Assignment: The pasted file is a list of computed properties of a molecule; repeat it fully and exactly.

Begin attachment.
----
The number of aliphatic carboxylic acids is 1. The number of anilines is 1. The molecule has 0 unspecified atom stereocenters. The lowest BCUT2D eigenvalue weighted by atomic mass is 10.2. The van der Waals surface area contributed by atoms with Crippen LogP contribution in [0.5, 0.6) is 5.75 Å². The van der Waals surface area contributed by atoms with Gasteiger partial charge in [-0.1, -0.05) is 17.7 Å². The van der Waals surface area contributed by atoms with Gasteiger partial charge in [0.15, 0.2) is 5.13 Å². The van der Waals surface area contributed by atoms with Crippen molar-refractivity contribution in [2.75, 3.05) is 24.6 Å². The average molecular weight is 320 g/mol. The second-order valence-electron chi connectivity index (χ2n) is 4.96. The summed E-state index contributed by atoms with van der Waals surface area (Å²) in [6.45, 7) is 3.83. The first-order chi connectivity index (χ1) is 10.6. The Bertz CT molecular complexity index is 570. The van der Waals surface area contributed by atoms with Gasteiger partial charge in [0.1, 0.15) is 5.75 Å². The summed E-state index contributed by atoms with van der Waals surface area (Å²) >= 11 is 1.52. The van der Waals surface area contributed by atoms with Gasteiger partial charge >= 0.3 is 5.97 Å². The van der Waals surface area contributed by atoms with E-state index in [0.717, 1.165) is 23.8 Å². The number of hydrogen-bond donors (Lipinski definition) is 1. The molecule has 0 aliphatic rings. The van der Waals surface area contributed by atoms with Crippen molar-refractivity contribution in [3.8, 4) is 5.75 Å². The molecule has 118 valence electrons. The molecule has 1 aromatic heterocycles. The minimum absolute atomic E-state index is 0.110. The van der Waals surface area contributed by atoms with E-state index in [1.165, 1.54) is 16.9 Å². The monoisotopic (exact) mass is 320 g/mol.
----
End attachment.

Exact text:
The number of aliphatic carboxylic acids is 1. The number of anilines is 1. The molecule has 0 unspecified atom stereocenters. The lowest BCUT2D eigenvalue weighted by atomic mass is 10.2. The van der Waals surface area contributed by atoms with Crippen LogP contribution in [0.5, 0.6) is 5.75 Å². The van der Waals surface area contributed by atoms with Gasteiger partial charge in [-0.1, -0.05) is 17.7 Å². The van der Waals surface area contributed by atoms with Gasteiger partial charge in [0.15, 0.2) is 5.13 Å². The van der Waals surface area contributed by atoms with Crippen molar-refractivity contribution in [2.75, 3.05) is 24.6 Å². The average molecular weight is 320 g/mol. The second-order valence-electron chi connectivity index (χ2n) is 4.96. The summed E-state index contributed by atoms with van der Waals surface area (Å²) in [6.45, 7) is 3.83. The first-order chi connectivity index (χ1) is 10.6. The Bertz CT molecular complexity index is 570. The van der Waals surface area contributed by atoms with Gasteiger partial charge in [0.1, 0.15) is 5.75 Å². The summed E-state index contributed by atoms with van der Waals surface area (Å²) >= 11 is 1.52. The van der Waals surface area contributed by atoms with Gasteiger partial charge >= 0.3 is 5.97 Å². The van der Waals surface area contributed by atoms with E-state index in [0.717, 1.165) is 23.8 Å². The number of hydrogen-bond donors (Lipinski definition) is 1. The molecule has 0 aliphatic rings. The van der Waals surface area contributed by atoms with Crippen molar-refractivity contribution in [3.8, 4) is 5.75 Å². The molecule has 118 valence electrons. The molecule has 1 aromatic heterocycles. The minimum absolute atomic E-state index is 0.110. The van der Waals surface area contributed by atoms with E-state index in [1.165, 1.54) is 16.9 Å². The monoisotopic (exact) mass is 320 g/mol.